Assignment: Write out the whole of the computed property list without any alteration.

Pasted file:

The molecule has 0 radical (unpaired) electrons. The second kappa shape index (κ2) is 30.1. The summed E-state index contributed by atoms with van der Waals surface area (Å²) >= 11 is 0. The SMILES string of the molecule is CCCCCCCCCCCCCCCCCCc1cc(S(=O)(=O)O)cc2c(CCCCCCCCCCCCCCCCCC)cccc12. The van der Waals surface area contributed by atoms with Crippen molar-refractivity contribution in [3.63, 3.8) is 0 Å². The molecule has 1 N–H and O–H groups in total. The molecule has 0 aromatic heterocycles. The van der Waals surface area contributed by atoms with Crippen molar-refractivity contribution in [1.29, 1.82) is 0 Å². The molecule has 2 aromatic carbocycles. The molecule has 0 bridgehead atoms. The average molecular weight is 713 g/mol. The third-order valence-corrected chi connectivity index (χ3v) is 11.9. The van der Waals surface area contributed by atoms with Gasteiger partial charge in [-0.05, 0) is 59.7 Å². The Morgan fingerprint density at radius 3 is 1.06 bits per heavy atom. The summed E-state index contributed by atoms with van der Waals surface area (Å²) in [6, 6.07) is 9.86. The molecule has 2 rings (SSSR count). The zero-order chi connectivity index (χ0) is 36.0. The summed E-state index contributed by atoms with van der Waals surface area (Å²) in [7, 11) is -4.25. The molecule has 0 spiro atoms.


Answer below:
The molecule has 0 radical (unpaired) electrons. The second kappa shape index (κ2) is 30.1. The summed E-state index contributed by atoms with van der Waals surface area (Å²) >= 11 is 0. The SMILES string of the molecule is CCCCCCCCCCCCCCCCCCc1cc(S(=O)(=O)O)cc2c(CCCCCCCCCCCCCCCCCC)cccc12. The van der Waals surface area contributed by atoms with Crippen molar-refractivity contribution in [3.63, 3.8) is 0 Å². The molecule has 1 N–H and O–H groups in total. The molecule has 0 aromatic heterocycles. The van der Waals surface area contributed by atoms with Crippen molar-refractivity contribution in [1.29, 1.82) is 0 Å². The molecule has 2 aromatic carbocycles. The molecule has 0 bridgehead atoms. The average molecular weight is 713 g/mol. The third-order valence-corrected chi connectivity index (χ3v) is 11.9. The van der Waals surface area contributed by atoms with Gasteiger partial charge in [-0.05, 0) is 59.7 Å². The Morgan fingerprint density at radius 3 is 1.06 bits per heavy atom. The summed E-state index contributed by atoms with van der Waals surface area (Å²) in [6, 6.07) is 9.86. The molecule has 2 rings (SSSR count). The zero-order chi connectivity index (χ0) is 36.0. The summed E-state index contributed by atoms with van der Waals surface area (Å²) in [7, 11) is -4.25. The molecule has 0 spiro atoms.